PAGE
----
A Nonintegrative Lentiviral Vector-Based Vaccine Provides Long-Term Sterile Protection against Malaria

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From: PLoS ONE(Vol. 7, Issue 11)
Publisher: Public Library of Science
Document Type: Article
Length: 9,946 words
Lexile Measure: 1640L

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Author(s): Frédéric Coutant 1 , Raul Yusef Sanchez David 1 , Tristan Félix 1 , Aude Boulay 1 , Laxmee Caleechurn 1 , Philippe Souque 1 , Catherine Thouvenot 2 , Catherine Bourgouin 2 , Anne-Sophie Beignon 1 , * , Pierre Charneau 1 , *


Plasmodium is the causative agent of malaria, a life-threatening disease affecting 216 million people worldwide and responsible for 655 000 deaths in 2010 according to the World malaria report 2011. Repeated childhood exposure to Plasmodium naturally confers specific immunity that protects against the most severe forms of malaria, but does not confer sterile protection. Children remain at risk until they have developed this partial immunity [1]. Therefore an ideal malaria vaccine should fully prevent infection from early infancy onwards.

Plasmodium sporozoites are inoculated into the host's skin by bites from infected mosquitoes. After invading skin blood vessels, they migrate to the liver where they invade hepatocytes and develop. Infected hepatocytes then produce and release merozoites into the blood circulation, which in turn invade red blood cells [2], [3], [4]. The liver-stage is asymptomatic while the erythrocytic stage is pathogenic. Immunizations with radiation-attenuated sporozoites (RAS), which interrupt their development inside hepatocytes, can confer sterile protection against malaria in humans [5] and rodents [6]. However, this strategy is not easily applicable to large-scale approaches because of major technical and logistical limitations, and was sub-optimally immunogenic and protective in a recent phase I/IIa trial following subcutaneous and intradermal injections [7]. Several other candidate vaccines, such as adenovirus or poxvirus vectorized Ag, have been or are being evaluated for safety and immunogenicity and then for protection using experimental challenges or in-field trials [8], [9], [10]. Malaria vaccine projects at advanced pre-clinical and clinical stages globally are summarized by the WHO (the WHO.28_Nov_2011 Malaria Vaccine Rainbow Tables http://www.who.int/vaccine_research/links/Rainbow/en/index.html). However, vaccine-induced immunity has so far failed to confer strong and long-lasting protection against malaria [11], [12]. The most advanced candidate vaccine is the RTS, S, a sub-unit vaccine based on a single pre-erythrocytic antigen (Ag), the Circumsporozoite protein (CSP) from Plasmodium falciparum (Pf) . It was shown to substantially reduce clinical and severe Pf malaria episodes in infants from seven countries in sub-Saharan Africa in a large phase III clinical trial yet without completely preventing infection [13]. Longer-term protection needs to be documented and higher rates of protection are likely required to achieve eradication of malaria in endemic zones [14].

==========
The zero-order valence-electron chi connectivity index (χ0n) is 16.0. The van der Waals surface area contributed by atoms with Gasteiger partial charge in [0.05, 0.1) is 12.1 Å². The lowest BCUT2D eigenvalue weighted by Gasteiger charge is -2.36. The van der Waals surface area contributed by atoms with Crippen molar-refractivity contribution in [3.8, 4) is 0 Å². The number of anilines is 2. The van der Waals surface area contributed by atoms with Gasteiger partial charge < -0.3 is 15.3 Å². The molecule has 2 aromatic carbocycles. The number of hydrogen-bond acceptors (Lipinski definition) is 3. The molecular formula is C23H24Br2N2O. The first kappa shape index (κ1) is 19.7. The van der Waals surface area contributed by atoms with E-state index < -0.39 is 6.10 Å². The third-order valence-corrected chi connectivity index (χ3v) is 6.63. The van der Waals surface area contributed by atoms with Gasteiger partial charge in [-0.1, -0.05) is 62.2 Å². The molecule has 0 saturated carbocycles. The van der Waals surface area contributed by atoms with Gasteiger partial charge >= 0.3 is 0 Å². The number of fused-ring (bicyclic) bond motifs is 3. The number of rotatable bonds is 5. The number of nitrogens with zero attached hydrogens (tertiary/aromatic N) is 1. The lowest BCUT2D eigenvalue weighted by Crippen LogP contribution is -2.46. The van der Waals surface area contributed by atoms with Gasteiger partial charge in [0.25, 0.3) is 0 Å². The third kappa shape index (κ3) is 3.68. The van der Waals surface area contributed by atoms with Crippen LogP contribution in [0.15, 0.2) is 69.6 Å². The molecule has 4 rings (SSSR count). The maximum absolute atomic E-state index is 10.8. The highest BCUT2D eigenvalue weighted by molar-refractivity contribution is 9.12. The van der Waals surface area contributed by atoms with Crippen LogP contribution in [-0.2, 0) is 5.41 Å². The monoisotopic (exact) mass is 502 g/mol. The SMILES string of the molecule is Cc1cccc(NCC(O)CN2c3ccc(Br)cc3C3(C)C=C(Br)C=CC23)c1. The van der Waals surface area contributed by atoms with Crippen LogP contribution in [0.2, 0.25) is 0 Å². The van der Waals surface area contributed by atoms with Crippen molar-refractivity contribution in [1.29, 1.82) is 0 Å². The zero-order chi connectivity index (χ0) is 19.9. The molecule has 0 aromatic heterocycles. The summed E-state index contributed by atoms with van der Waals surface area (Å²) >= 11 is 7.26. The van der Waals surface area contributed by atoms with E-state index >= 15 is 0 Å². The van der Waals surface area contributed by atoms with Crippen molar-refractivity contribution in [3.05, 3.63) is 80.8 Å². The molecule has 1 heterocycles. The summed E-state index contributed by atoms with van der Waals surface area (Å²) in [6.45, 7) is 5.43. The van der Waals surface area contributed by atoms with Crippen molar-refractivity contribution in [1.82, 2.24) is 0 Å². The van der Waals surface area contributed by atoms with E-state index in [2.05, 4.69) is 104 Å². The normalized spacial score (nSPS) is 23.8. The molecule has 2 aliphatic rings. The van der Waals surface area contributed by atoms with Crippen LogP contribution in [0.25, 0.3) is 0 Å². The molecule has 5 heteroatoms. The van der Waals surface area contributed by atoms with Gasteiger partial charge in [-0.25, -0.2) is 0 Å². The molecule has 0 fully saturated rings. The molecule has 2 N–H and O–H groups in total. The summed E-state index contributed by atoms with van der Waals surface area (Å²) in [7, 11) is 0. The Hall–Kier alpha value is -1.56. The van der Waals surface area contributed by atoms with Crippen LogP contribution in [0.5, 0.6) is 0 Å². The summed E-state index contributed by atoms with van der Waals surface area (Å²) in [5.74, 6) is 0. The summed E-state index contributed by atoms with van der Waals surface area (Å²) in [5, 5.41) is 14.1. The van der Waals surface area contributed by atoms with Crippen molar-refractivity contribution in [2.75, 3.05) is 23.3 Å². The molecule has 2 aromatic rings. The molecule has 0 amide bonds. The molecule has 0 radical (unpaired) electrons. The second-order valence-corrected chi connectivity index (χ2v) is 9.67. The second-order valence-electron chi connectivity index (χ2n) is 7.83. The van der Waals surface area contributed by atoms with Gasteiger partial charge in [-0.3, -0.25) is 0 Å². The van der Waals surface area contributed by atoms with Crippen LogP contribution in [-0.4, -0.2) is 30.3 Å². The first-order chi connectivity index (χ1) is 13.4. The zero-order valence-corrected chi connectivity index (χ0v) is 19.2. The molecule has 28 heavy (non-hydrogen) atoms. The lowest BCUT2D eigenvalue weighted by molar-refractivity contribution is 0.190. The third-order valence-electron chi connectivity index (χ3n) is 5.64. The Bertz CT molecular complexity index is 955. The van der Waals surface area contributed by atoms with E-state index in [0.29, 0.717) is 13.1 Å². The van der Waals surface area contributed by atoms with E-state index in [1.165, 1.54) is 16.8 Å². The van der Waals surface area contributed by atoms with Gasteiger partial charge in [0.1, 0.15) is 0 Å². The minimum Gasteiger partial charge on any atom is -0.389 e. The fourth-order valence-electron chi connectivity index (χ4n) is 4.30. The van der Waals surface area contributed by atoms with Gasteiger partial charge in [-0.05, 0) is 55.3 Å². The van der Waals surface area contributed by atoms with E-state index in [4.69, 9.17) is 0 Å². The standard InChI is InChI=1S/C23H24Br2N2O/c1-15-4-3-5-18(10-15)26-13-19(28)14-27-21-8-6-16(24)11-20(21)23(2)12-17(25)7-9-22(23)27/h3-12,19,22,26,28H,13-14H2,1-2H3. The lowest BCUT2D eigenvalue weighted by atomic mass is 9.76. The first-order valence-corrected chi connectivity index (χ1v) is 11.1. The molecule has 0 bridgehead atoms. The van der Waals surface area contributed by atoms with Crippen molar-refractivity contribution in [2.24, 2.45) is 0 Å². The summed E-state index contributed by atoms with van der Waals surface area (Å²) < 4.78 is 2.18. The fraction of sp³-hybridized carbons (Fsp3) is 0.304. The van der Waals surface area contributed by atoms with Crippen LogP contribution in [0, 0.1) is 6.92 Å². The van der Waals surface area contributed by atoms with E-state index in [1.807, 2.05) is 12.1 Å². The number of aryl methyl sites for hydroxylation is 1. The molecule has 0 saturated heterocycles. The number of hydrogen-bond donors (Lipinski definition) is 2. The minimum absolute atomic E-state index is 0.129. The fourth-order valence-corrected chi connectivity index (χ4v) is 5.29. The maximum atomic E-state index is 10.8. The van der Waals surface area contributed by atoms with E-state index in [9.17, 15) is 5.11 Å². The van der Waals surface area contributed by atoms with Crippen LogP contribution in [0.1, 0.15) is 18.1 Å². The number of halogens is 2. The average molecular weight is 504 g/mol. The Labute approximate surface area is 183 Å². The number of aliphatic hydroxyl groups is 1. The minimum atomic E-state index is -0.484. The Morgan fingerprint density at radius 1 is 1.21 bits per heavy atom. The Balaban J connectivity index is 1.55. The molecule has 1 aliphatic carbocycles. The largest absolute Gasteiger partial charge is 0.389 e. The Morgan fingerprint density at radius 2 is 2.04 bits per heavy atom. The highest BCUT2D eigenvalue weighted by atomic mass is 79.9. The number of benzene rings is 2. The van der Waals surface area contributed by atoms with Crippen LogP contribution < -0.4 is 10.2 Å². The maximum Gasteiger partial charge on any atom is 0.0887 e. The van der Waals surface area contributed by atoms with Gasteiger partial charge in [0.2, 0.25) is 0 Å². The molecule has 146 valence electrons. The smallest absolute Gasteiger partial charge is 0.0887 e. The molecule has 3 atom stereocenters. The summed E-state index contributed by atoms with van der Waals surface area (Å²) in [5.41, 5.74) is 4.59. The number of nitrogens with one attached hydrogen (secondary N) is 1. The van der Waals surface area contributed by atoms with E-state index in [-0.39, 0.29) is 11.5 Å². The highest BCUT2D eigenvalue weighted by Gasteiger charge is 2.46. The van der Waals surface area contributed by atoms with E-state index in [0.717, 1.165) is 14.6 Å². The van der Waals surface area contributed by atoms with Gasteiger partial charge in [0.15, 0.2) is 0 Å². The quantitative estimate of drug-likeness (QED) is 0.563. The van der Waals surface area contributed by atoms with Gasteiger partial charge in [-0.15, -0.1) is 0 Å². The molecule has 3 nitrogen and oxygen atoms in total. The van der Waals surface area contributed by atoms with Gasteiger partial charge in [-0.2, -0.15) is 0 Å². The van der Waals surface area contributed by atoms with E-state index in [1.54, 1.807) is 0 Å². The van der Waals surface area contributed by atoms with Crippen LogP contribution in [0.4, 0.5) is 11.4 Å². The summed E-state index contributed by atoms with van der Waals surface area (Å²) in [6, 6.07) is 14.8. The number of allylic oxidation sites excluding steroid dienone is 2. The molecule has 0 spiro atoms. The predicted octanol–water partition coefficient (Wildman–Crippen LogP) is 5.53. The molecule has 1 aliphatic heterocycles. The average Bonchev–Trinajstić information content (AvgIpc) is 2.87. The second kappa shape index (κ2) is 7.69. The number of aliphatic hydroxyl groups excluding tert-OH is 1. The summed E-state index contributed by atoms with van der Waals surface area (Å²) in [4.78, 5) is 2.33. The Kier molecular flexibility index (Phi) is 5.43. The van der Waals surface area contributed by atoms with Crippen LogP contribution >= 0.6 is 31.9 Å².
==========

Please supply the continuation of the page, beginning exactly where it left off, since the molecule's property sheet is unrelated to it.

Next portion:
Thus, there is an urgent need to develop new vaccine strategies, including new vectors. The liver stage, although clinically silent, plays a key role in the parasite life cycle. A vaccine aiming to block Plasmodium at the early steps of its cycle in the vertebrate host is likely to be more successful than a vaccine based on erythrocytic Ags only. A mosquito bite delivers about 100 sporozoites in the skin. It results in the rapid invasion of few hepatocytes [15], [16]. The liver-stage is completed in a few days, depending on the parasite and host. Then, each infected hepatocyte releases...

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Gale Document Number: GALE|A477093881